A stable and united country can provide great developmental opportunities to the entire nation.

As culture is unique to each community of people, we from the national Department of Arts and Culture wish to strengthen cultural expressions in the various communities of our land.

The government programme

In our efforts to achieve our goals of nation building and social cohesion, the government is informed by the following understanding, that:

  • The government led by the ANC works to consolidate partnerships across society to strengthen social cohesion and ensure that our nation achieves the values of a caring society, inspired by the traits of human compassion which informed our struggle against colonialism and apartheid.
  • The success of nation formation and social cohesion depends on changing material conditions of all South Africans for the better.
  • We are informed by the precepts of the country’s Constitution, including the Bill of Rights, which recognise that attached to individual freedom is individual responsibility; attached to collective freedom is collective responsibility.
  • In promoting intellectual discourse, media freedom and diversity of views, the government encourages appreciation by the media fraternity and the intelligentsia as a whole of the role that they can play in promoting human solidarity and a caring society.

The same applies to the arts including music, the oral and written word, crafts, theatre and film.

  • Encouraging a positive role for the institution of the family and community, youth involvement in a variety of social endeavours, patriotism and civic responsibility, community activism, sporting and other social activities, we will seek to promote healthy lifestyles, moral integrity and role models informed by human compassion, generosity, incorruptibility and accountability.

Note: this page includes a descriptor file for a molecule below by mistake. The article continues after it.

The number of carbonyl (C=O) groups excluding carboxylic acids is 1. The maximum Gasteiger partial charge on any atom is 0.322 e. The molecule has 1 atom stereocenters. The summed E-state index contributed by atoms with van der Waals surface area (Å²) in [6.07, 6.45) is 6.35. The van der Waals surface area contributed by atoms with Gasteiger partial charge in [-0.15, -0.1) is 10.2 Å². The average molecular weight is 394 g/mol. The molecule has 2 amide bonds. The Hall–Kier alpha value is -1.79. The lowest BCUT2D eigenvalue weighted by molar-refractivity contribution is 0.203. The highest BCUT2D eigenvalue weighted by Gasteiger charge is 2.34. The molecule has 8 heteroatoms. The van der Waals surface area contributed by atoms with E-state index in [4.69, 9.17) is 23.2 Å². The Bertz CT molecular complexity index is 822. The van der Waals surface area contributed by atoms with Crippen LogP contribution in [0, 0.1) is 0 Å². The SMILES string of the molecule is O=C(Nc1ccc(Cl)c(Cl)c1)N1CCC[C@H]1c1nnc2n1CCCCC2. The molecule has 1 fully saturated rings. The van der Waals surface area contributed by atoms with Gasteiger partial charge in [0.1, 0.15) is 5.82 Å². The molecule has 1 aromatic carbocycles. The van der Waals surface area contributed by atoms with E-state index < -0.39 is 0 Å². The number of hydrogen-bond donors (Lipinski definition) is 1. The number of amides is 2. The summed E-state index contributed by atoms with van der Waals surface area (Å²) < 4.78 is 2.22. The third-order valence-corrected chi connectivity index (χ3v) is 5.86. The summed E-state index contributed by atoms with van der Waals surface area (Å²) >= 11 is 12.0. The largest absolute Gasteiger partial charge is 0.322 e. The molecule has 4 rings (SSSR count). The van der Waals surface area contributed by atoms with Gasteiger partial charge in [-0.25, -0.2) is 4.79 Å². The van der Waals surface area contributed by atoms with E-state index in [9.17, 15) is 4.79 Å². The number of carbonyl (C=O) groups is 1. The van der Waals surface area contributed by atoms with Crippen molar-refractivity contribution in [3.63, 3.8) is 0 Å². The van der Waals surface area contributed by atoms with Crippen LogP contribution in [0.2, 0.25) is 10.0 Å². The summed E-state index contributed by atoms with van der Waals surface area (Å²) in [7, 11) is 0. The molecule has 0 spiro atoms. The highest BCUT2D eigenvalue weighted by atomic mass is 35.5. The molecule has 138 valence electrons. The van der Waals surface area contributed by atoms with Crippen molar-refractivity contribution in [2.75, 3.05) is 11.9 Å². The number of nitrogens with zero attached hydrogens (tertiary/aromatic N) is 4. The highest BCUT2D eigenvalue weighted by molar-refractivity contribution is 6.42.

• We will fight against all manifestations of racism, super-exploitation, patriarchy, ethnic chauvinism, religious and political intolerance, and abuse of women and children; discourage greed and the arrogant display of wealth; and campaign against the abuse of drugs and alcohol.

Vision 2030 remains our destination.

In the National Development Plan executive summary, we state:

“Our new story is open ended with temporary destinations, only for new paths to open up once more. It is a story of unfolding learning. Even when we flounder, we remain hopeful. In this story, we always arrive and depart. We have come some way.

We know: What we do, and how we do it, is as important as what we want to achieve. What we are, is because of who we have been and what we want to become. We will continue to make it to make us, because we are happy with being who we are.

Who are we? We are Africans. We are an African country. We are part of our multi-national region. We are an essential part of our continent. Being Africans, we are acutely aware of the wider world, deeply implicated in our past and present. That wider world carries some of our inheritance.”

Let us work together to move this South African story forward.

 

I thank you.